Engaged employees:

  • Want to innovate (so make it easy for employees at all levels of the company to submit ideas, and provide accountability for screening and crediting the ideas, and measure the results)
  • Want to make money for the company (so give them what they need to be productive, and measure productivity)
  • Want to satisfy their customers (so make it easy for customers to call out star performers, and measure the things they do to go above and beyond)
  • Want to better themselves (provide useful, relevant ways for employees to improve skills, career, and physical/emotional/spiritual health, and measure their participation)

“Employees are our greatest asset,” said every single company in the history of capitalism. The companies that rise above their competition are those who INVEST effectively in their assets. This means effective employee development programs, clearly defined job responsibilities, a modern internal communication infrastructure, competitive compensation, and above all, a deeply engaged servant leadership corps whose purpose is to create more leaders. (Can you find a way to measure what employees are doing to prepare themselves for leadership roles in the company?)

What evidence is there that measuring leading KPIs will work for employee engagement?

I’ll return to safety as an example.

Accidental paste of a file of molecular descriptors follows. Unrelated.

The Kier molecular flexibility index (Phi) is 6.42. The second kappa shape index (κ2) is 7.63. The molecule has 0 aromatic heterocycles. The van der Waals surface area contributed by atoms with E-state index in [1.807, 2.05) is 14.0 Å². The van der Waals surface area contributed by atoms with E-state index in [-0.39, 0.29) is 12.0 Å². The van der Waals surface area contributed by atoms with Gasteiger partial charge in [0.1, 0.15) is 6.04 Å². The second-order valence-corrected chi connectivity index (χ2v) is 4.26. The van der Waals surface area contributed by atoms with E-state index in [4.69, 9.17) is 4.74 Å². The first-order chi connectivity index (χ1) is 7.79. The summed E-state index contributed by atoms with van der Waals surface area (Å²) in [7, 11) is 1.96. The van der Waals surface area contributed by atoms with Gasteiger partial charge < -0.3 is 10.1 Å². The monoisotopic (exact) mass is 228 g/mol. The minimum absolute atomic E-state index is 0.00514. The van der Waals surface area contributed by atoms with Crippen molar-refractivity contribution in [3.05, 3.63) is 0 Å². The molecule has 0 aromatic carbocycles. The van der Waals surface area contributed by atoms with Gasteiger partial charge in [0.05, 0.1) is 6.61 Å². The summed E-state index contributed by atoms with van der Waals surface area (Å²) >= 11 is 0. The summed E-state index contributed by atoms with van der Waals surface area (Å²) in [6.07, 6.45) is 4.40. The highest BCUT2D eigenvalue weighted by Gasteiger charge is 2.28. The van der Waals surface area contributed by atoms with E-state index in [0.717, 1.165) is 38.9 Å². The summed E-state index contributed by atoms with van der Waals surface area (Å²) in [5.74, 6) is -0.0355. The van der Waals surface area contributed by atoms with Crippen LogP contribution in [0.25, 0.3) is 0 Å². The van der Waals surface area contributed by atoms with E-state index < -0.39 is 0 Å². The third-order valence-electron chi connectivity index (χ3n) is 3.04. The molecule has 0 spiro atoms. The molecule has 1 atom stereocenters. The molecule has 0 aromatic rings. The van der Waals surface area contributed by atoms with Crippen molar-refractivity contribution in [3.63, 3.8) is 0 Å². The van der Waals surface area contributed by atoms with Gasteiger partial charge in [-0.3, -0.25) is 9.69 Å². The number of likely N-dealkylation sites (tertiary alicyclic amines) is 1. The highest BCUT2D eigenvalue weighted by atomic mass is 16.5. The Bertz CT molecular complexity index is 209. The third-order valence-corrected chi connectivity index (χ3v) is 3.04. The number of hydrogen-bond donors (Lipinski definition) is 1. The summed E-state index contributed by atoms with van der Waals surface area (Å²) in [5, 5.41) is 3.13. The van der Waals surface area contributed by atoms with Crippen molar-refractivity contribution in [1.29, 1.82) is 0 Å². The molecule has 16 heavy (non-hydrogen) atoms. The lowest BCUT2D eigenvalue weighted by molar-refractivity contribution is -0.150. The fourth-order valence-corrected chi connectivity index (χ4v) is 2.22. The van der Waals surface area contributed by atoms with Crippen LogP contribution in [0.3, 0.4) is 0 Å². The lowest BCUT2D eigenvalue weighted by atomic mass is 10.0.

At a large industrial company I worked at, safety professionals were struggling with the best way to run a safety performance recognition program and were deciding between lagging and leading indicators.

In the end, the whole discussion about how to recognize and reward safety was tabled, because, as it turned out, the general manager whose facility was the safest by a large margin was not interested in tying recognition to lagging indicators, and even questioned the wisdom of any safety recognition program. If we are living our company values, he reasoned, we will have better safety, better engagement, and better profits.

His facility, by far the most engaged in the company, had pioneered the use of a smartphone app to record near misses. The data had two purposes: 1) follow up and take action on every single reported safety issue, and 2) measure the way employees were participating in their own safety. Every unsecured load, incorrectly stored ladder, or sloppy work area was logged and addressed ASAP.

Attending to the KPI of injuries that aren’t happening (because they’re prevented) rather than injuries that have happened not only made his facility and employees the safest in the company, but also led the company to adopt the phone app across all nine sites where the company operated. And as of this writing, the entire company’s safety rating is trending better.

So imagine measuring the things employees are doing to develop themselves as leaders, to satisfy customers, to recruit their friends, to streamline processes, to innovate. Imagine how your company would do if your operational plan, capital expenditures, and policies were laser-focused on freeing your employees to innovate, network, and bring their “A-game” to work every day, rather than merely fixating on what your problems are.

Perhaps, like the utility CEO I mentioned, you will find that you master that which you measure.